* Editor's note: This story was updated to include more information about a prediction Dallas County Judge Clay Jenkins shared about the amount of deaths that could be prevented by a shelter-in-place order.
Dallas County Judge Clay Jenkins issued a countywide shelter-in-place order on Sunday, marking the most expansive action yet from a Texas official to combat the new coronavirus continuing to spread across the state.
The "Stay Home Stay Safe" order, effective as of 11:59 p.m. on March 23, will continue through April 3. And it comes hours after Gov. Greg Abbott declined to issue a statewide shelter-in-place, though the state's top elected official noted he would applaud local leaders if they decided to take more sweeping actions for their jurisdictions.
Jenkins said he expected his authority to keep the order in place would extend beyond April 3, if necessary. He said that if Abbott issues a statewide order, the number of deaths would be reduced from hundreds of thousands to mere thousands over a three month period, citing the model from a website called covidactnow.org. The model was created by a group software engineers — not public health experts or epidemiologists — who want political leaders to act quickly to stop the virus from spreading, but medical officials from the area have rallied around the model as credible and worthy of taking action on.
Dallas County's order is intended to keep hospitals from exceeding their capacity of COVID-19 patients and to "minimize the catastrophic outcomes" seen in other countries, Jenkins said at a press conference Sunday.
"We are headed to a point of no return if we continue to dawdle," he said. "This is larger than Dallas County, so I implore [Abbott] to reconsider" a statewide order.
Jenkins' order allows for people to leave their homes for outdoor walks, getting necessary items like medicine and groceries, and to care for sick relatives, but otherwise must stay in their households. Businesses that do not provide essential services cannot continue to operate from their facilities, and instead employees must work from home, if possible.
"All individuals currently living within Dallas County are ordered to shelter at their place of residence," the order reads. "For the purposes of this Order, residences include hotels, motels, shared rentals, and similar facilities. To the extent individuals are using shared or outdoor spaces, they must at all times as reasonably as possible maintain social distancing of at least six feet from any other person when they are outside their residence."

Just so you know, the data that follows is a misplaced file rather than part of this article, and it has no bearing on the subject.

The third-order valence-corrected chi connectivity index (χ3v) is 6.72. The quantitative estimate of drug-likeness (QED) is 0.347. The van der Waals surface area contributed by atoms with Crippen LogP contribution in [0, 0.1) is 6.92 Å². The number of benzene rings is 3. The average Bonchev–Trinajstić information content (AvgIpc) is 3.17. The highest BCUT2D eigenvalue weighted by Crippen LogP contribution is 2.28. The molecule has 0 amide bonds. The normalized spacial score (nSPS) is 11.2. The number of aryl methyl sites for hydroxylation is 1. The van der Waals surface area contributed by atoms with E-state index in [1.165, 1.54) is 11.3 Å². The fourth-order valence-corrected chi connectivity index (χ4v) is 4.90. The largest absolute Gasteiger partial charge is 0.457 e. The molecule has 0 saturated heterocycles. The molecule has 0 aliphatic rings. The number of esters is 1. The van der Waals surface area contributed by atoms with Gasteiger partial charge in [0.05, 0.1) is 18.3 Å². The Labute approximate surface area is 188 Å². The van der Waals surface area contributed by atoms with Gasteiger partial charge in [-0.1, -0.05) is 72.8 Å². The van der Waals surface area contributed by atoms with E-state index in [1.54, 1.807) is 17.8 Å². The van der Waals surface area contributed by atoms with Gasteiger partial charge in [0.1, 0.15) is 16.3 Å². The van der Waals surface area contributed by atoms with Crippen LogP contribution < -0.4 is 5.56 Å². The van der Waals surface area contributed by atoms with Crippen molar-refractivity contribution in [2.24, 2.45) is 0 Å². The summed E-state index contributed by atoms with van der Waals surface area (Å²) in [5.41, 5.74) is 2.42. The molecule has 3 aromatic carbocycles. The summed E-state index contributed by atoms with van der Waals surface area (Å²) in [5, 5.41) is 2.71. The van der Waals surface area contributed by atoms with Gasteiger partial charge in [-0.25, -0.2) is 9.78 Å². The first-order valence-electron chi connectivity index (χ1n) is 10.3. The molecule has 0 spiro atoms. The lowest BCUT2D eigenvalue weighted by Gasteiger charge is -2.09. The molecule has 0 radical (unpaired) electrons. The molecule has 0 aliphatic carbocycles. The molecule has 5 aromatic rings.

Essential businesses, including hospitals, senior residential centers and childcare for those employees, may continue in-person operations. They are still required to keep six feet of distance among employees and with members of the public, if necessary. As Texans continue to clear grocery stores of hand sanitizer and food, Jenkins stressed that grocery stores will continue to be open and accessible.
Dallas County is believed to have been the most affected area of the state for the coronavirus. Local health officials reported that 131 county residents have tested positive as of Sunday morning. The Texas Department of State Health Services reported 30 cases there as of noon Sunday. Abbott said that the state's numbers do not include "presumed positive" cases as an explanation for why DSHS' daily figures of positive cases in Texas have consistently lagged other disclosures and reports.
As the pandemic has continued to intensify, local officials have been calling on Abbott for a statewide shelter-in-place — which would extend beyond the executive order the governor issued Thursday. On Saturday, a group of officials from North Texas, including the mayors of Dallas, Fort Worth and Arlington, sent a letter to Abbott requesting he "consider a mandatory shelter-in-place" across the state. A number of health care executives also signed onto the letter.
On Sunday though, Abbott said "we need to see the level of effectiveness of [Thursday's] executive order, noting that what "may be right for places like the large urban areas may not be right at this particular point of time for the more than 200 counties that have zero cases of COVID-19."
Two Dallas-area Democrats, state Reps. Victoria Neave and Chris Turner, praised Jenkins' move in statements Sunday after the news.
Neave, who co-chairs the Dallas County delegation, called the order "our best bet to flatten the curve and manage the riding threat this disease presents to each and every person in our county."
And Turner, who chairs the House Democratic Caucus, said, "Jenkins' decisive leadership will save lives" and called on Abbott to reconsider his position on a statewide stay-at-home directive.
“Texas hospital leaders have asked Governor Abbott for a statewide stay-at-home order, as have a bipartisan group of mayors," Turner said. "I hope Gov. Abbott will follow the advice of the health care experts who are on the front lines and enact such an order – until then, I am confident that local leaders in many Texas communities will continue making difficult but necessary decisions to protect public health, as Judge Jenkins did today.”